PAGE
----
For this comparison, I’m going to focus on the similarities where both JetBlue and Delta compete. In other words, I’m not going to be comparing Delta international business class food with the domestic business class food of JetBlue (since they don’t offer business class on international flights – yet).
For the purpose of simplicity, let’s just assume I am comparing JetBlue on Delta on flights from New York to Los Angeles.
Both Delta and JetBlue pride themselves in being the leaders in customer service (no, they didn’t pay me to say that). This is clearly evident when you step onboard any airplane of either airline. Chances are pretty good that your first thought will be how clean and nice the interiors are. At least that’s what I think of whenever I’m flying Delta or JetBlue. That and what I’m going to eat, that is.
As I already mentioned, JetBlue refers to their premium seating product as “Mint”. It’s arguably the best domestic US business class seat – an argument that I would confidently extend to comparing it to other international airlines as well. JetBlue Mint is absolutely fantastic, especially if you can get one of the single seat suites with the sliding doors that’s separate you from everyone else. It’s social distancing at its finest.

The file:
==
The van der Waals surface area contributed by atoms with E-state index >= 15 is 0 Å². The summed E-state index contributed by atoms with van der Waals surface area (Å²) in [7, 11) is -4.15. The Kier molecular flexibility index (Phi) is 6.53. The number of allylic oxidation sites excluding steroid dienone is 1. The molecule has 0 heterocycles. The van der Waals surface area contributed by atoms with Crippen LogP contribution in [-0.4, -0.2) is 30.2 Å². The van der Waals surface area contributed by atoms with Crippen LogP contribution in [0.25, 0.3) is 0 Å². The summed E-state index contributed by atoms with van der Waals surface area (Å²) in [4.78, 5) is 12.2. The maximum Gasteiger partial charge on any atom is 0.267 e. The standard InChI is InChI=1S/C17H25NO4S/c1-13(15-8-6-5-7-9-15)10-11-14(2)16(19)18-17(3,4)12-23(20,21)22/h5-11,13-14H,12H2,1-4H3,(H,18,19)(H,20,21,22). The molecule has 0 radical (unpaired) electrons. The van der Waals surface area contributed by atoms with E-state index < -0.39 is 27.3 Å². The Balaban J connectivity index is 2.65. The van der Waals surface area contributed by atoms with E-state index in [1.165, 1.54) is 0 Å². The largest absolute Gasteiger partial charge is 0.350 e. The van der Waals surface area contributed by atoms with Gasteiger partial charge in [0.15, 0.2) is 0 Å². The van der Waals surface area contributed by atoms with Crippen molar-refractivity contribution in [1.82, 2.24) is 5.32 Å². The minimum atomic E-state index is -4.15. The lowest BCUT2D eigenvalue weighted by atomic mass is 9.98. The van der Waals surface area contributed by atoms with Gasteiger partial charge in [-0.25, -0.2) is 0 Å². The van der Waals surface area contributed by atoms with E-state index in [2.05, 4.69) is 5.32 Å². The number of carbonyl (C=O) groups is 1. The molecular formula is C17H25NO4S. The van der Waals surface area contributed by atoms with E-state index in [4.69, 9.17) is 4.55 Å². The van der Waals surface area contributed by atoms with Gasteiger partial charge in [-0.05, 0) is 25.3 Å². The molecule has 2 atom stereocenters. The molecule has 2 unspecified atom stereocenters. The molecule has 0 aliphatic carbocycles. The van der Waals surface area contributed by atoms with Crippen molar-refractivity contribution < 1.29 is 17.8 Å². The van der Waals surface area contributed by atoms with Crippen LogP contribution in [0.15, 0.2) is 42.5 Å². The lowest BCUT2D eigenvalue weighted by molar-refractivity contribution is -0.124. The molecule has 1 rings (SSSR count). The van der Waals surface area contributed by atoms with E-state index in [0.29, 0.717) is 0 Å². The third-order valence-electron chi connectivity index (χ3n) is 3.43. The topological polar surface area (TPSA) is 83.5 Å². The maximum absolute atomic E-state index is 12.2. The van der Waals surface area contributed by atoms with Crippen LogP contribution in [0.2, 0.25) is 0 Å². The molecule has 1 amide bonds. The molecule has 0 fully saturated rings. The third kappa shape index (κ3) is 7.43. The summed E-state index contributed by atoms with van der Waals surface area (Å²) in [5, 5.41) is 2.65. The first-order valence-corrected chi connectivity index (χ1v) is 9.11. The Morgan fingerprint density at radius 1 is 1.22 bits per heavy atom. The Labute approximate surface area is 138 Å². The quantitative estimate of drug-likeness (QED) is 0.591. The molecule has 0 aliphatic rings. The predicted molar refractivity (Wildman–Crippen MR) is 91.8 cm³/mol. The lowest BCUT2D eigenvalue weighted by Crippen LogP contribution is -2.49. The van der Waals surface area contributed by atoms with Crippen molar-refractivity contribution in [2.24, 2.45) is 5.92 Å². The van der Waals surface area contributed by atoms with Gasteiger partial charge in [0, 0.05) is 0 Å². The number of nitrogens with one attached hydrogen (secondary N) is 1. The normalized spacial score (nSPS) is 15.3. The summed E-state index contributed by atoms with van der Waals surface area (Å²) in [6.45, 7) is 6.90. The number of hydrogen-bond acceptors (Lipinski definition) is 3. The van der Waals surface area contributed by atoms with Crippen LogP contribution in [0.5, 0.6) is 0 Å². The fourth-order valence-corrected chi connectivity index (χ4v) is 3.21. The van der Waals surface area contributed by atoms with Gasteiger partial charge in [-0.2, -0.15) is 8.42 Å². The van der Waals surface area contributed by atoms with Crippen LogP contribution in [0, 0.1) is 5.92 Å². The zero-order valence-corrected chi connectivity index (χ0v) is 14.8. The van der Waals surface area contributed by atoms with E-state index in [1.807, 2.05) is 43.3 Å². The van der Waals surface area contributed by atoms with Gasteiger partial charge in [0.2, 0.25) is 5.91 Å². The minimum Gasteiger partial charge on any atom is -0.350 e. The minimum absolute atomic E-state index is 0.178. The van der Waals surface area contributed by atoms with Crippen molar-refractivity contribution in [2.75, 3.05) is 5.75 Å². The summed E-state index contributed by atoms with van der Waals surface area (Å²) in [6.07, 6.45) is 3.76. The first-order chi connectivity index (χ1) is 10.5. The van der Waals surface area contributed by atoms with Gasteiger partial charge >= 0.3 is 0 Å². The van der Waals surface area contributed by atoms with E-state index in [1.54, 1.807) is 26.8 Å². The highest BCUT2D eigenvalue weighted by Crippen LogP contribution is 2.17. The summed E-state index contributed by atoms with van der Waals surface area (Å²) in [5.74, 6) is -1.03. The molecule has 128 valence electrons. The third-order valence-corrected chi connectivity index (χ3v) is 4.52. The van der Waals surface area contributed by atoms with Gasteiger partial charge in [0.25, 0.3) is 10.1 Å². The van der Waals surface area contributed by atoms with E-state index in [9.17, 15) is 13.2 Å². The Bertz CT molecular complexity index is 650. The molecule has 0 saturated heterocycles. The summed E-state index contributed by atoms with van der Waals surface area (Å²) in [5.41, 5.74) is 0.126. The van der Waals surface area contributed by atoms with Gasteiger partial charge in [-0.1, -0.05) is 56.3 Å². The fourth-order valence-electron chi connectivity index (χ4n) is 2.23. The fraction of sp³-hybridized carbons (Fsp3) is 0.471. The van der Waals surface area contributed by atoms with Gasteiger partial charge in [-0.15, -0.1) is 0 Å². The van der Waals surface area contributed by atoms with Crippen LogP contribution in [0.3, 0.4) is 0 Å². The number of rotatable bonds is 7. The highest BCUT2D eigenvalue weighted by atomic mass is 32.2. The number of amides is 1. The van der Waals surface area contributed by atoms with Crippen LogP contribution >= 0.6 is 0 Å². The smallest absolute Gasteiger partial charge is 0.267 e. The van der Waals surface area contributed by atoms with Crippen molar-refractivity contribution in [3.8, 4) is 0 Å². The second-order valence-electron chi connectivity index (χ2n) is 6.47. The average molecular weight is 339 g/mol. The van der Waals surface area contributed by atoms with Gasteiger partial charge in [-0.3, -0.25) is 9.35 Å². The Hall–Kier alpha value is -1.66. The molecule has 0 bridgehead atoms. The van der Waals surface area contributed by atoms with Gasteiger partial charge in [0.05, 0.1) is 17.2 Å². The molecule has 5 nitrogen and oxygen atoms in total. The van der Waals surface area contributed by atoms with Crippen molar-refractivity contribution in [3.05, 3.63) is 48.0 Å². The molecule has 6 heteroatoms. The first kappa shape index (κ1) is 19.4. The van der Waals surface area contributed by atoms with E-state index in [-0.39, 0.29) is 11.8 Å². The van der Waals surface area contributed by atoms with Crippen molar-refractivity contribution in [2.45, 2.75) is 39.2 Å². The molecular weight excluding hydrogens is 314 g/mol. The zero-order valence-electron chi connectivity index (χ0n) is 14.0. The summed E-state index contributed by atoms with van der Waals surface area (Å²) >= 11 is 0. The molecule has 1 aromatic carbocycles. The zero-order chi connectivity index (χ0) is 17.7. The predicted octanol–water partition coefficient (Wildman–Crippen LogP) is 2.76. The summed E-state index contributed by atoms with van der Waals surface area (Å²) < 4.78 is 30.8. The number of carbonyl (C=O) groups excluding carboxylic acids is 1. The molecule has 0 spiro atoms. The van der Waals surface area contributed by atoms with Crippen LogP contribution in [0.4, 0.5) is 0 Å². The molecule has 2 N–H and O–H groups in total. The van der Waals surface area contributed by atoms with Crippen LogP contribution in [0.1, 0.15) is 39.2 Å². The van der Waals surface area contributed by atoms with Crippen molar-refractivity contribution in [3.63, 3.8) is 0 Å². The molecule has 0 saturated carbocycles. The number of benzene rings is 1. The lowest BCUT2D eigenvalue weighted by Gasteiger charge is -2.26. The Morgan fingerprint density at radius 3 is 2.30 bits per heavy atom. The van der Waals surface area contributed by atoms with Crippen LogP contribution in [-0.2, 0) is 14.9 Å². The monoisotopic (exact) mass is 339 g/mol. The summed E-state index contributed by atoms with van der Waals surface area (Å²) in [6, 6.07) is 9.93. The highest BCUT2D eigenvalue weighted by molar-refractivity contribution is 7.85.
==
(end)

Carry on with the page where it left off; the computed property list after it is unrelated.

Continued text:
Delta One is almost as good. I said “almost” because the privacy isn’t as good as you would get in the JetBlue premium seat. For introverts like me, that’s a pretty huge deal.
Comfort wise, I’d say that both JetBlue Mint and Delta One are fairly equal. I’ve had no problems sleeping in either seat, especially since they are both fully lie flat capable and feel just as good as any hotel bed. Well, almost as good. It just depends on how much of a hotel snob you are.
It’s been a few years since I’ve last flown JetBlue in economy, but I have spent some time in Delta economy recently and I can’t say enough good things about it. As I said, both airlines take great pride in trying to out-do one another when it comes to offering a quality economy class product. You’re going to be in no danger of a Ryanair-like experience on either.
The thing that I really like about Delta economy class seating is the fact that there are video screens at every seat. Not only that, the screens are absolutely huge, and they all feature Delta Studio. For those they don’t know, Delta Studio is Delta’s in-flight entertainment system, and it is extremely good. There’s tons of movies and TV shows available, and chances are pretty good that you won’t be struggling to find something interesting to watch.
The JetBlue economy class product is no slouch either. As I said, it’s been a few years since I’ve tried JetBlue economy, but the reports that I’m hearing from travelers who have experienced it lately are good. From what I can tell, it’s a very Delta-like experience with the added benefit of live TV at every seat.
Which airline serves better food?